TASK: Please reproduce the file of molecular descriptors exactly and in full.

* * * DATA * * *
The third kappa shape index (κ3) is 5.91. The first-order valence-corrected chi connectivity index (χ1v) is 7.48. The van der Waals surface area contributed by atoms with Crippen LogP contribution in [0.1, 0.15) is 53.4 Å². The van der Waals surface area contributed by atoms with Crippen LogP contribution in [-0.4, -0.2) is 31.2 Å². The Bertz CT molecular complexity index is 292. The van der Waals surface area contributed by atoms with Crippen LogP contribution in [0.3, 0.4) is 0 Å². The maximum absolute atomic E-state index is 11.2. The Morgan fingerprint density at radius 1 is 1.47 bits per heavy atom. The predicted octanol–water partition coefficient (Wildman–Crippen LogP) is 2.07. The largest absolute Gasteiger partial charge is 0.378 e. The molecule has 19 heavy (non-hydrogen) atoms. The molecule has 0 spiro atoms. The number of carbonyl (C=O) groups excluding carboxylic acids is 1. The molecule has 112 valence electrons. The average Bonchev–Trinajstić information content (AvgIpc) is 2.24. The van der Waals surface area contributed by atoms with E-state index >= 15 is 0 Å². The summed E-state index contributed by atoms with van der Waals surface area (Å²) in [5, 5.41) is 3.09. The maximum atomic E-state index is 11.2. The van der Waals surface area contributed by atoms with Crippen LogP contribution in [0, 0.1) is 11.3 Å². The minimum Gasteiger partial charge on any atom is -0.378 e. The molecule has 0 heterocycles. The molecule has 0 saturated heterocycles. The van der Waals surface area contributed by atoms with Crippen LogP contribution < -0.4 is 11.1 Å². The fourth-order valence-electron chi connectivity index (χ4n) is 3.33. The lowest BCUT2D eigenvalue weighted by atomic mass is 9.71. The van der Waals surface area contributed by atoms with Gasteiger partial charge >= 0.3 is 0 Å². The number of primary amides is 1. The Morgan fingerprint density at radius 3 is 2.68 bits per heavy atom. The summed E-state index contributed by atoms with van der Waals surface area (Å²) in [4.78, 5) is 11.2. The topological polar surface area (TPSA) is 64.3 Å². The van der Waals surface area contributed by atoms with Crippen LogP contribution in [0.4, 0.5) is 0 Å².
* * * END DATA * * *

The third kappa shape index (κ3) is 5.91. The first-order valence-corrected chi connectivity index (χ1v) is 7.48. The van der Waals surface area contributed by atoms with Crippen LogP contribution in [0.1, 0.15) is 53.4 Å². The van der Waals surface area contributed by atoms with Crippen LogP contribution in [-0.4, -0.2) is 31.2 Å². The Bertz CT molecular complexity index is 292. The van der Waals surface area contributed by atoms with Crippen LogP contribution in [0.3, 0.4) is 0 Å². The maximum absolute atomic E-state index is 11.2. The Morgan fingerprint density at radius 1 is 1.47 bits per heavy atom. The predicted octanol–water partition coefficient (Wildman–Crippen LogP) is 2.07. The largest absolute Gasteiger partial charge is 0.378 e. The molecule has 19 heavy (non-hydrogen) atoms. The molecule has 0 spiro atoms. The number of carbonyl (C=O) groups excluding carboxylic acids is 1. The molecule has 112 valence electrons. The average Bonchev–Trinajstić information content (AvgIpc) is 2.24. The van der Waals surface area contributed by atoms with E-state index >= 15 is 0 Å². The summed E-state index contributed by atoms with van der Waals surface area (Å²) in [5, 5.41) is 3.09. The maximum atomic E-state index is 11.2. The van der Waals surface area contributed by atoms with Crippen LogP contribution in [0, 0.1) is 11.3 Å². The minimum Gasteiger partial charge on any atom is -0.378 e. The molecule has 0 heterocycles. The molecule has 0 saturated heterocycles. The van der Waals surface area contributed by atoms with Crippen LogP contribution < -0.4 is 11.1 Å². The fourth-order valence-electron chi connectivity index (χ4n) is 3.33. The lowest BCUT2D eigenvalue weighted by atomic mass is 9.71. The van der Waals surface area contributed by atoms with Gasteiger partial charge >= 0.3 is 0 Å². The number of primary amides is 1. The Morgan fingerprint density at radius 3 is 2.68 bits per heavy atom. The summed E-state index contributed by atoms with van der Waals surface area (Å²) in [4.78, 5) is 11.2. The topological polar surface area (TPSA) is 64.3 Å². The van der Waals surface area contributed by atoms with Crippen LogP contribution in [0.4, 0.5) is 0 Å².